Every Artist Has Three Communities – they are separate from one another. 

The problem is that most artists have only one strategy for marketing and promoting to three separate groups – super fans, engaged fans, and ambient fans.

This is part 3 and it focuses on your Ambient Fans. There are the ones who are in your orbit but they don’t know you really at all.  The key is to create reasons for them to know you and to do this you need to have systems and you also need to make the time to convert them.

I spoke to an artist just a few days ago who took time to really observe her Instagram followers and she did something very smart – she connected with people she resonated with who lived in her area and asked them simply if she could sign them up to her email list – she asked 20 people and 10 said yes! They were ambient fans and now they are engaged fans – Cool right?

Ambient Fans

Recap: Your 3 Communities Are:

Community #1: Your Super Fans

These are fans who are primarily Your Live Audience. You know them by name. If you play out live, they attend your shows regularly and buy many things you offer (not just music). If you have a street team they are on it and they evangelize strongly on your behalf. They are the first responders when you post on your socials and they are following you on multiple channels.

Community #2: Engaged Fans

These fans are your Active Online Audience. They are newsletter subscribers, blog readers, video watchers, RSS subscribers, and active Social Media engagers who frequently comment & engage with you on Facebook, Instagram, etc.

Community #3: Ambient Fans

These fans are your Passive Online Audience (AKA – Ambient Fans) and they are your social media friends who are aware of you via socials. but don’t actively communicate with you and may not have ever even heard your music (yet).

The key to converting Community 3 to Community 2 is sharing relevant information mixed in with the simple and seemingly mundane.

I was once giving a guest lecture at NYU and my dear friend and colleague the professor said: “I hate all these people who just update stupid things like “COFFEE” – I mean who cares?”  This brought on a smirk because I have created the coffee post on many occasions…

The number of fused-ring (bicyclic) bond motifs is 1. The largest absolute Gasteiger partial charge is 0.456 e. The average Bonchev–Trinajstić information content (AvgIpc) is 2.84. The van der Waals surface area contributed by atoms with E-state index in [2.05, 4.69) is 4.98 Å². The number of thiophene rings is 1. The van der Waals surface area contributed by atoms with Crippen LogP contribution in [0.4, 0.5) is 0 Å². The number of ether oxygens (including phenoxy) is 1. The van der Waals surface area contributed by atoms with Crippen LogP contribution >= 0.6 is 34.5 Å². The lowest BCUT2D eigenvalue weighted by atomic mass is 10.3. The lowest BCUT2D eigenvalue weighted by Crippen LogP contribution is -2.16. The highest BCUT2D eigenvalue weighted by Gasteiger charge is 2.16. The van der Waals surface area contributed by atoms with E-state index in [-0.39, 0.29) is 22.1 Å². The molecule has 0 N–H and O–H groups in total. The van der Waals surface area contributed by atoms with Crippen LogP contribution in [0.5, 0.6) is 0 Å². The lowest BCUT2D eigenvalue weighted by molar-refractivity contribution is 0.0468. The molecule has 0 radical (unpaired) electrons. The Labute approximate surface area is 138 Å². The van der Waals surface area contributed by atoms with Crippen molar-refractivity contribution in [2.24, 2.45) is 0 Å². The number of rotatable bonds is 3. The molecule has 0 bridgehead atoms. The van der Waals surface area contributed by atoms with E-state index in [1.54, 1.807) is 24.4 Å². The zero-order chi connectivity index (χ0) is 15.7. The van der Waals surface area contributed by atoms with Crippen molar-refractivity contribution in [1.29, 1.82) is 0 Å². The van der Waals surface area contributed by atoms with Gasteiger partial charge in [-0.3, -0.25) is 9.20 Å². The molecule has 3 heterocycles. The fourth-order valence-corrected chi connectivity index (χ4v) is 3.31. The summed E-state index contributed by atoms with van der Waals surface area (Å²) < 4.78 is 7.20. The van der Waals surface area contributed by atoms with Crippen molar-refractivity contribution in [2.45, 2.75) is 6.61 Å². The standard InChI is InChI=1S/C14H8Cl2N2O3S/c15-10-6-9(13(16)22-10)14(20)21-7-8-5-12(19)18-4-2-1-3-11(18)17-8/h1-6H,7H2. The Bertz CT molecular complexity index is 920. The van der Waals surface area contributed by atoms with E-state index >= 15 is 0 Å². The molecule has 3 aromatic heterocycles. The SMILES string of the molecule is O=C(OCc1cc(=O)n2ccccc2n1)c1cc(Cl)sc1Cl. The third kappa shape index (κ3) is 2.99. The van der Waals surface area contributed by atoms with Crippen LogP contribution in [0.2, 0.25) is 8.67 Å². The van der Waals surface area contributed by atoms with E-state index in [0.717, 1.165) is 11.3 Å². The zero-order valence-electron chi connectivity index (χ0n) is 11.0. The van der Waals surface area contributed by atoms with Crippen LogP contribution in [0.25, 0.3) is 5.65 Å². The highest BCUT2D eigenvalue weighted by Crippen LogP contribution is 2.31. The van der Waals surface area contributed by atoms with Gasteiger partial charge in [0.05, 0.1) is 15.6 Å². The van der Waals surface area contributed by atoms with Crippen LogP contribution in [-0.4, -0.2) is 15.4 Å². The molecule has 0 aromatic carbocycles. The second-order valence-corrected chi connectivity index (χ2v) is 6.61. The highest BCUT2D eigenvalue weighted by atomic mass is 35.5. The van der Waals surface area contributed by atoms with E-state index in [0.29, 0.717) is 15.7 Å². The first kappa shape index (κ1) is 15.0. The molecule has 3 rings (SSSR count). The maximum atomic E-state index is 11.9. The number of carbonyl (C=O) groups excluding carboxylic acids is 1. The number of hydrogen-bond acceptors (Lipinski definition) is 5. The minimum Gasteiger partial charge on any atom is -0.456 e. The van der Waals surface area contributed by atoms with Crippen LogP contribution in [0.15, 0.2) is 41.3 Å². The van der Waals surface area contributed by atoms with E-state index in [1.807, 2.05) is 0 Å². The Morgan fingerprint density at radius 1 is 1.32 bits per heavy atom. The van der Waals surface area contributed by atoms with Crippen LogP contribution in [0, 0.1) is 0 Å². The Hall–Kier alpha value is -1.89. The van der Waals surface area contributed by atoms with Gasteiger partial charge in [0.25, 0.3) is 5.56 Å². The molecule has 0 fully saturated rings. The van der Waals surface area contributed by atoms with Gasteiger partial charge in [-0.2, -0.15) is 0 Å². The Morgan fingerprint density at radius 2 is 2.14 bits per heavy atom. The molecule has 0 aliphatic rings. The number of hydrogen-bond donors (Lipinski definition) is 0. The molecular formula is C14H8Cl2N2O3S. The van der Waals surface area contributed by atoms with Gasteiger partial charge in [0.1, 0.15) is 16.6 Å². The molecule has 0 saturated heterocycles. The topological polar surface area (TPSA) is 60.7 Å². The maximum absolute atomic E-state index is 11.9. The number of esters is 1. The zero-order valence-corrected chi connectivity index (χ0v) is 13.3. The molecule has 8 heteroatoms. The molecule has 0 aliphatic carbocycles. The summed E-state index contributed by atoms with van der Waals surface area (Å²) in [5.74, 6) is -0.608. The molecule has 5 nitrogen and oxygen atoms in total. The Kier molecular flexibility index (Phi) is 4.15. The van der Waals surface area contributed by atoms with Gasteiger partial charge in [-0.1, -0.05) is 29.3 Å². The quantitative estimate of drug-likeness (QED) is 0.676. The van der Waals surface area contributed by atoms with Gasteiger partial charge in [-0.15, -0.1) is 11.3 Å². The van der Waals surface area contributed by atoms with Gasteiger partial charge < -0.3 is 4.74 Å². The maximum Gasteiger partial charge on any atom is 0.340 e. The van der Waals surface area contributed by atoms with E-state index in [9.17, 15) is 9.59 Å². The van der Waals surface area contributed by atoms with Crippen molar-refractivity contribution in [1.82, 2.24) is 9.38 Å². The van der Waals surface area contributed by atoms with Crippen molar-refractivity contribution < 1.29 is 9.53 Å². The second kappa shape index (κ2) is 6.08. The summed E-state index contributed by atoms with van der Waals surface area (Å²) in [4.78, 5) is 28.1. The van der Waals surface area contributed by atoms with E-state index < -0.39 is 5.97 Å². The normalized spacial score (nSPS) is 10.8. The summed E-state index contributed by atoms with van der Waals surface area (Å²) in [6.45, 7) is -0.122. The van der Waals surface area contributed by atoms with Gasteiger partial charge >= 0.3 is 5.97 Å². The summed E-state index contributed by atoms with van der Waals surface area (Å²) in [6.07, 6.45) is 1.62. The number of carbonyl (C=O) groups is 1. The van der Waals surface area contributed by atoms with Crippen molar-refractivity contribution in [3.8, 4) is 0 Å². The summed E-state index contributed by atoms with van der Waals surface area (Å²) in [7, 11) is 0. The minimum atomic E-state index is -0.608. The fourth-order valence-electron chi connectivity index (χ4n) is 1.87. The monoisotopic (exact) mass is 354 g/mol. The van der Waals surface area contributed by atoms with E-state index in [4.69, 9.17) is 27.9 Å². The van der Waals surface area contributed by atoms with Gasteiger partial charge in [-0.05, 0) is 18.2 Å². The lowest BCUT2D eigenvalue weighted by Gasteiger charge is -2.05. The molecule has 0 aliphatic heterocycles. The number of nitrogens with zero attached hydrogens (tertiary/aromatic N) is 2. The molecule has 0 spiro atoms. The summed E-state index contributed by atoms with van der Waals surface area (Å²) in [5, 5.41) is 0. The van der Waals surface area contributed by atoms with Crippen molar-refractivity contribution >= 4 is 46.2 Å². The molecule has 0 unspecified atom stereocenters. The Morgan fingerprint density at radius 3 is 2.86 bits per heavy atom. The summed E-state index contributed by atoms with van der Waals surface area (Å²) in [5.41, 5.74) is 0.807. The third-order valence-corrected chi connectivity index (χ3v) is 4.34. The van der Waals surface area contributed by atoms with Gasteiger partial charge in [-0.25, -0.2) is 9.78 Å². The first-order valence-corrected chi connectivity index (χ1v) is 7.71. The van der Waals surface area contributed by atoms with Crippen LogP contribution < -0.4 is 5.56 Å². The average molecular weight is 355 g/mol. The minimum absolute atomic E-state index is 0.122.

“ I tweet about my coffee all of the time,” I pointed out to Judy. She paused, “Yes but you also tweet interesting articles and blog posts about the music business, updates on cool places to eat, shop, and visit as well as I get to pretend I’m with you when you travel the world.”

Ahhh…  Granted, she is already in my Community 1.  Therefore I am relevant to her…. My coffee tweets don’t bother her in the least but I bet if I never shared other things she found relevant she would not pay attention to me at all.

So, you may be asking: What constitutes relevant?  If it is relevant to you it’s probably relevant to your 3 communities.

How to Engage Community #3 Ambient Fans

Understand Who You Are Talking To

This is the key to getting the ambient into the engaged and super fan categories. Every single effective company does market research to identify their ideal customers and you should do the same to identify your ideal fan. Once you do this – bringing them closer to you will be much easier.

So, Who Are Your Fans?

  • What values do they have? (They likely share the same ones as you!)
  • What do they like to do? (aside from listening to your music of course)
  • How old are they? Give a general 10-year age range. Don’t you dare say “18-65”!
  • What are their pronouns? 
  • Are they single or coupled up and what percentage of each?
  • What do they do with their waking hours? 
  • On average, how much money do they make per year?


Pay Attention

On socials, You first must follow all the people who follow you back.  It’s the polite thing to do because it says I am equally as interested in you as you are in me!

Artist Question/ Objection: Do I HAVE to follow these people? I Don’t care about them.

My answer: YES.

If you don’t care about potential fans and getting into a relationship with you then they should not care about you.